“Scott (Johnson) has a contract on his desk for review that would be a 50-year lease with TTI,” Burkholder said. ARA will provide funding for restoring the facility, and federal funds also are being sought for the project, which could lead to the creation of 150-200 jobs in the area.

The council also approved accounts payable in the amount of $440,982, the tax collection report that showed $36,863 was collected, approved a temporary interlocal agreement with the city of Alpine to allow Town of Pecos City plumbing inspector Jack Brookshire to work in Alpine one day a week, and were told the city is saving money due to its new electricity provider contract with Tara Energy of Houston.

“When you compare our electrical expenses for the first half of this year with the first half of last year, you’ll see we saved $5,003.37,” said city accountant Mark Rushing. He added that the future monthly cost avoidance with the new contract would average about $5,000.

“We’re very impressed with the capabilities of Tara Energy,” Rushing said.

Officials hope late turnout boosts early voting figures

Election officials are hoping to see more people at the Pecos Community Center before 5 p.m. on Tuesday, when early voting ends for the May 7 Town of Pecos City and Pecos-Barstow-Toyah ISD election.

The two positions up on the school board are those positions currently held by Billie Sadler and Paul Deishler. Both incumbents are running to retain their seats and are being challenged by former school board member David Flores. Meanwhile there are no contested seats in the city election, but voters will be deciding a referendum on establishing a city-county venue tax on local motel customers. The 2 percent tax would be added to motel bill in Pecos, and the money would initially go towards refurbishing the Buck Jackson Rodeo Arena and the Reeves County Civic Center.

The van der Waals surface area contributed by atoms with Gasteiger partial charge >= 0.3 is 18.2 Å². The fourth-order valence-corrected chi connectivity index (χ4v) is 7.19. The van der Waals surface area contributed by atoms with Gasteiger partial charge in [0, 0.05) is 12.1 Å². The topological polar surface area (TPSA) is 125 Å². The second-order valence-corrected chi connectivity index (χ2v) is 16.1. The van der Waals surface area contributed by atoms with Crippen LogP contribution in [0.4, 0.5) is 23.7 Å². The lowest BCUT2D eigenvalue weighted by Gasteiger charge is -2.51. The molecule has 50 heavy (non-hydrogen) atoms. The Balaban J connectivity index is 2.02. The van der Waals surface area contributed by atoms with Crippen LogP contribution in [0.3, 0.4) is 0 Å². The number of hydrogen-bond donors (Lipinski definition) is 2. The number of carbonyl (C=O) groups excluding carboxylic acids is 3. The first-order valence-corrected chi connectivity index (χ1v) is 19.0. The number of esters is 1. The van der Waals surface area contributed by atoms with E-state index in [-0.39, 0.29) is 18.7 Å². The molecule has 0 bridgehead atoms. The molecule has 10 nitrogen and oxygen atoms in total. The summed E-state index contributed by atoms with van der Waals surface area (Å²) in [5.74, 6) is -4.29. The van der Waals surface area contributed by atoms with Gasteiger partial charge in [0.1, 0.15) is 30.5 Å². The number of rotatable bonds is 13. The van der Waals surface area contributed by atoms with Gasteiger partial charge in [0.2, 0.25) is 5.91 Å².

As of late Monday morning, only 255 people had voted in person at the Community Center in the 500 block of South Oak Street, and another 62 had cast ballots by mail, according to election judge Debbie Thomas.

“I was hoping to have 1,200 people before the election was over,” Thomas said. “It’s a shame a small handful of people are going to end up making the decisions for all of us.” Thomas did same the number of people voting picked up Monday morning, and was hoping that would continue through Tuesday’s 5 p.m. deadline.

City councilmen Danny Rodriguez, Gerald Tellez and Frank Sanchez are also on the May 7 ballot, but are unopposed for re-election. The Reeves County Hospital District election was cancelled, because there are no contested races for any of the three seats up for election.

Howard celebrates first birthday

Ian Tyler Howard celebrated his first birthday with a party held in his honor at Maxey Park.

Theme for the event was “Bob the Builder.”

He was joined by family and friends and received many gifts.

Parents are Michael Howard and Audria Acosta.

Grandparents are David and Ester Acosta and Janie Howard.

Art show winners announced

West of the Pecos Museum sponsored their 18th Annual Student Art Festival and awards were handed out last week during a reception held at the museum.

In the first grade Tyler Gomez placed first; Isaac Sandoval, second; Dora Estrada placed third, Ruby Briggs, Katarina Carrasco and Alexis Reyes won Honorable Mention.

Second grade winners were: Kimberly Flores placed first; second place, Emmy Rodriguez; third place, Johnny Benjamin Brown; and Honorable Mention went to Megan Hinojos, Gabriella Cano and Maria Ramirez.